After revoking the passport of Vijay Mallya, the government is all set to take the next step to intensify the investigation against the embattled liquor baron, facing charges of Rs 9,000 crore loan default and alleged financial irregularities. The government will soon send letter rogatory to five nations to seek their co-operation in the probe.
The Central Bureau of Investigation (CBI) has been asked to send formal requests through courts and diplomatic channels to UK (including Ireland), France, Mauritius, USA and Hong Kong, highly placed sources in CBI and government told Firstpost. Though the CBI was assigned the task of requesting through legal process to freeze accounts of Mallya, they developed cold feet as evidence collected thus far indicate not criminality in this case, the sources said.
According to sources in CBI quoted above, the government’s knee-jerk reactions in the Mallya episode seemed like pursuing a wild-goose chase that may end up investigators in a legal cul de sac. Officials involved with the case admit that the revocation of passport and subsequent letter rogatory would only raise the level of the din without any tangible result.
Perhaps the ground for this wild-goose chase was laid on 1 March when director of the CBI, Anil Sinha, launched an attack on PSU banks in a conference in Mumbai for letting Mallya off the hook in spite of his defaults on loans, top bankers and CBI officials were rather bemused.
"Now, this case is going to drive us crazy” quipped an officer who was closely associated with the investigation. Since 29 July 2015 when the CBI registered a suo motu case against Mallya on “suspected fraud”, a group of top accountants assisted the CBI to go through nearly 8 lakh accounting entries to separate truth from gossips.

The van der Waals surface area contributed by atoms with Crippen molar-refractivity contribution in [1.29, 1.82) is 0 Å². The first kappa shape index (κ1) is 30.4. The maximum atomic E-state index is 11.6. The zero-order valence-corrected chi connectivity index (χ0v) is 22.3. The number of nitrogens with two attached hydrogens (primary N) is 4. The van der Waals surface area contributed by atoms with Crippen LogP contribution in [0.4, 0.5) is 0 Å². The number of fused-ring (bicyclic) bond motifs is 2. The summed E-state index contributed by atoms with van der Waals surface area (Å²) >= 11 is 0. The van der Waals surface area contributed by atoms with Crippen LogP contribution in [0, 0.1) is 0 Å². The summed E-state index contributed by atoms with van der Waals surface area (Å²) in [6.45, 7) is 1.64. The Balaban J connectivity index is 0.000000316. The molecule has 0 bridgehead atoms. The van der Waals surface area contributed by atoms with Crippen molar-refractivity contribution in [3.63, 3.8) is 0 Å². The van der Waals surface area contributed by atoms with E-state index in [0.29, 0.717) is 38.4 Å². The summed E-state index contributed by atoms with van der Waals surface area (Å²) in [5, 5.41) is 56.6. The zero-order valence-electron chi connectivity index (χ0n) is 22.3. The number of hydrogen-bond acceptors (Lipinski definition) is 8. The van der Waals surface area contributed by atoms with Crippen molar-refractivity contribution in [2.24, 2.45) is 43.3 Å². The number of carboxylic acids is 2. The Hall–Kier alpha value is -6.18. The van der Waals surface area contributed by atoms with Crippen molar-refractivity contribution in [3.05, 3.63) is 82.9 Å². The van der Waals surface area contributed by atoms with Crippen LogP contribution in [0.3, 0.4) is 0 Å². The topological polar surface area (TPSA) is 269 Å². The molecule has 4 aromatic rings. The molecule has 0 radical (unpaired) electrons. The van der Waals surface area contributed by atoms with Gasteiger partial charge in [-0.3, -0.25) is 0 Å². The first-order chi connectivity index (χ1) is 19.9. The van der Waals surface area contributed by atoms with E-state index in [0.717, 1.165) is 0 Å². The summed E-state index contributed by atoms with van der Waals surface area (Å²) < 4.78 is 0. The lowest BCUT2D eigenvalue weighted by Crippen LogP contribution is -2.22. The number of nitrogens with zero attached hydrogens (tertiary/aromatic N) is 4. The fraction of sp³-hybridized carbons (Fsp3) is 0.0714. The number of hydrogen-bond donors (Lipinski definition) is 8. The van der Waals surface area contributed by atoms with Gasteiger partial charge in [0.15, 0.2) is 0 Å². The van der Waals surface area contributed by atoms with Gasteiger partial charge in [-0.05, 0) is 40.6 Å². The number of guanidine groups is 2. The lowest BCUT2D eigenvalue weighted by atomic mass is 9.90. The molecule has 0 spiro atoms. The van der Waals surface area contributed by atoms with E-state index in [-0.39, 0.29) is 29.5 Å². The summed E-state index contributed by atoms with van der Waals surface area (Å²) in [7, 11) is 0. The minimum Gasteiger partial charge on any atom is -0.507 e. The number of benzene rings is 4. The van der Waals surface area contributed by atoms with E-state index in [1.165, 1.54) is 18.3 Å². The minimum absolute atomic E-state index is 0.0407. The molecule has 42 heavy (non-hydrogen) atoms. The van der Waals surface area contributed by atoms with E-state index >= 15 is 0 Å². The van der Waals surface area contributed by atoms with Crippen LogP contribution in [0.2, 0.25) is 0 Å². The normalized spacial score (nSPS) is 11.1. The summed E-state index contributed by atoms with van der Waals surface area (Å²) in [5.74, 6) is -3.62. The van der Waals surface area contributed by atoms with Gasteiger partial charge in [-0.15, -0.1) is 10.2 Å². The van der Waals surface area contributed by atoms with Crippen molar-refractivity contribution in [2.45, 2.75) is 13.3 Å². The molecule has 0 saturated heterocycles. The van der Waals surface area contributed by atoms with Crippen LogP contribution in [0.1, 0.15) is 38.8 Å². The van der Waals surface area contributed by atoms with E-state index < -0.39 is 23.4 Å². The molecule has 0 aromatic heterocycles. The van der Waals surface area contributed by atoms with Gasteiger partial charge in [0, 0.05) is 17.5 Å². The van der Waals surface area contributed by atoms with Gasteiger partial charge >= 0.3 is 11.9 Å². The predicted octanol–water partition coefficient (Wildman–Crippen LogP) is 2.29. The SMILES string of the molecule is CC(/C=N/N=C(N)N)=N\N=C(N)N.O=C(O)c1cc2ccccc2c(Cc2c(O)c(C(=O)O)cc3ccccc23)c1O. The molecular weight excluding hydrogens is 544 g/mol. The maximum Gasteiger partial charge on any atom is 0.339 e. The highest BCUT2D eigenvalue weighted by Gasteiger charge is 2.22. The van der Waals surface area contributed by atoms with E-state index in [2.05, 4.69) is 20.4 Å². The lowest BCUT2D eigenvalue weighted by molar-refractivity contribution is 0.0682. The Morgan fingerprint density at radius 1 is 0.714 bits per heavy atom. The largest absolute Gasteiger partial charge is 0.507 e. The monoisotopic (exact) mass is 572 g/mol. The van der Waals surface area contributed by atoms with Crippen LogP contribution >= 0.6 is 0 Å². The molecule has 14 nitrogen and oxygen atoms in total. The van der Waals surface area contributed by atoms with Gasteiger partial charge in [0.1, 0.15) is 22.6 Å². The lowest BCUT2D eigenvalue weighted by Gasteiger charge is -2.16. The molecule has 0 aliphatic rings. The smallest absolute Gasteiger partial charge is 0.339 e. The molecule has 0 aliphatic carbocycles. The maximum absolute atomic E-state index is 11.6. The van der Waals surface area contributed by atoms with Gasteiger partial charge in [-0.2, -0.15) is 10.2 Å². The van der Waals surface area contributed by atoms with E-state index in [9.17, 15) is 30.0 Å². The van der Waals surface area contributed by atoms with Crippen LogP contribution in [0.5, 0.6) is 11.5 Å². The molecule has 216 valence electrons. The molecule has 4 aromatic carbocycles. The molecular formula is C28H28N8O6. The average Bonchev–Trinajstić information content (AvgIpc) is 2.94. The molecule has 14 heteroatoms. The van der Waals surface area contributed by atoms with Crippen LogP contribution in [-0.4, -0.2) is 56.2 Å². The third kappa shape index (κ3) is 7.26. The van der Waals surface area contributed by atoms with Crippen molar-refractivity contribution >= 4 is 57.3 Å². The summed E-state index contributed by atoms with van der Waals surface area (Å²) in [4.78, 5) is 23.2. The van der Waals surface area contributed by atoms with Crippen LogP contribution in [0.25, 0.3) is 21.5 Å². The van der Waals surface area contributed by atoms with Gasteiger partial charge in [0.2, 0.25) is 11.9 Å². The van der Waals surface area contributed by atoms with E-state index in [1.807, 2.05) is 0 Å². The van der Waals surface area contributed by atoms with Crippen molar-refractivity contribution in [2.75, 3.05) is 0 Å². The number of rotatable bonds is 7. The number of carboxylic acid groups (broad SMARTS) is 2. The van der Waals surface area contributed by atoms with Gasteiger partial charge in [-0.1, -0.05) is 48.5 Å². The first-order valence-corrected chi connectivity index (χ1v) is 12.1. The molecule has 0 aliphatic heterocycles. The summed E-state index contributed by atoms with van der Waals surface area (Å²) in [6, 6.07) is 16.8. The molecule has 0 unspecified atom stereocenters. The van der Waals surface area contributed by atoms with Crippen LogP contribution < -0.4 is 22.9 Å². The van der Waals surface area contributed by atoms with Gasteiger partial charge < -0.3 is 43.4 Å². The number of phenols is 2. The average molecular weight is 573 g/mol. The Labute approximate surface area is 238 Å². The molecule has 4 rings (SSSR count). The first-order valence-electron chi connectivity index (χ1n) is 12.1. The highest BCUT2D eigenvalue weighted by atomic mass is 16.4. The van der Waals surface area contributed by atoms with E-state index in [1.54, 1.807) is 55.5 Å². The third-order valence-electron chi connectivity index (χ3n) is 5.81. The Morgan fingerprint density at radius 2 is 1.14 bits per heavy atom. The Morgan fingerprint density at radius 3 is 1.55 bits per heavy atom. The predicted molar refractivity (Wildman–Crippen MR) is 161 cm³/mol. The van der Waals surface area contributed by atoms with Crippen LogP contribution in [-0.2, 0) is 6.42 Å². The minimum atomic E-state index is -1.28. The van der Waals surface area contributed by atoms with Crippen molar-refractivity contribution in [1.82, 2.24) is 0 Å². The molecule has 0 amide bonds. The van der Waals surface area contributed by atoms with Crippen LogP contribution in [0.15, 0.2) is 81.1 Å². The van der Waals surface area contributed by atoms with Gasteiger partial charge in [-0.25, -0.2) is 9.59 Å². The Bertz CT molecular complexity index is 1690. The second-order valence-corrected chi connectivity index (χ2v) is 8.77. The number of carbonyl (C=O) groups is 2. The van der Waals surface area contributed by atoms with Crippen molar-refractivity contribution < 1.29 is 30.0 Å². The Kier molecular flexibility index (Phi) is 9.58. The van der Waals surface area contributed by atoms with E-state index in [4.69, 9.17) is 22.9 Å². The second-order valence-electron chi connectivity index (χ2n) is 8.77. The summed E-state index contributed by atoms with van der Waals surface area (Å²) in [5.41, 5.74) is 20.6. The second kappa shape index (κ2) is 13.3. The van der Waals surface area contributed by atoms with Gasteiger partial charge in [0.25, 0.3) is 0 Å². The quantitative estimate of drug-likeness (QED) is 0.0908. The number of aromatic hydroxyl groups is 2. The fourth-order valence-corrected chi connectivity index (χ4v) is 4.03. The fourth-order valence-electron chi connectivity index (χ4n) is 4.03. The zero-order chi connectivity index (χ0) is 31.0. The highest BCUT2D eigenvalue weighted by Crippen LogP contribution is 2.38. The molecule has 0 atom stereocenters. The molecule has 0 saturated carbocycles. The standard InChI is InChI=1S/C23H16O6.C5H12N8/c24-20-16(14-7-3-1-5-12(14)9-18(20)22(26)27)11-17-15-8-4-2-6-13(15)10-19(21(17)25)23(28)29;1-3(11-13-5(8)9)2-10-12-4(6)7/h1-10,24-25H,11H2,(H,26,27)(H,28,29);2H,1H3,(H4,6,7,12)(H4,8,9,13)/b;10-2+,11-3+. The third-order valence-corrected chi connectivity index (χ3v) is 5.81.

These officers were quite sure that the CBI chief’s indiscretion would cost them dearly. Lo and behold, Mallya who happened to be in the country decided to take the flight out of the country within 12 hours of Sinha's comments and rest is history. In one year investigation, the CBI has so far failed to discover even a single entry that sustains the charge of fund diversion. A statement of account prepared by the agency on the other hand reveals that Mallya had funneled Rs 3251 crore from 62 different companies through his own efforts.
CBI, ED contradictory stance weakens case against Mallya
The fact that CBI hasn’t so far found any strong evidences of fund diversion by Vijay Mallya, required to frame charges against the liquor-baron in the court of law, is in stark contraction to the findings of the findings of the Enforcement Directorate (ED), which is also investigating the case.
In total, Mallya’s airline Kingfisher, grounded in 2012, owes Rs 9,000 crore (as on date including interest accrued) to 17-banks including State Bank of India, which has an exposure of around Rs 1,600 crore. Banks are now fighting the case in Supreme Court. Besides wilful default, Mallya is also facing charges of financial irregularities and tax evasion.
“So far, CBI hasn’t found any single evidence of fund diversion,” sources said, adding the agency is examining some eight lakh financial transactions involving Vijay Mallya, Kingfisher, United Breweries and other related parties dating back to 2004. Due to the enormous size of the task, the agency has requested government more time to scrutinize the whole chain of transactions.
The CBI’s stance is crucial in this case. Lack of evidence is the primary reason why the CBI is largely silent on the Vijay Mallya case, even when the ED has initiated tough measures against Mallya including prompting the Ministry of External Affairs (MEA) to suspend Mallya’s passport, seeking his deportation from UK, where the industrialist is currently believed to be after he left the country on 2 March stirring up a hornet’s nest among banks and investigators.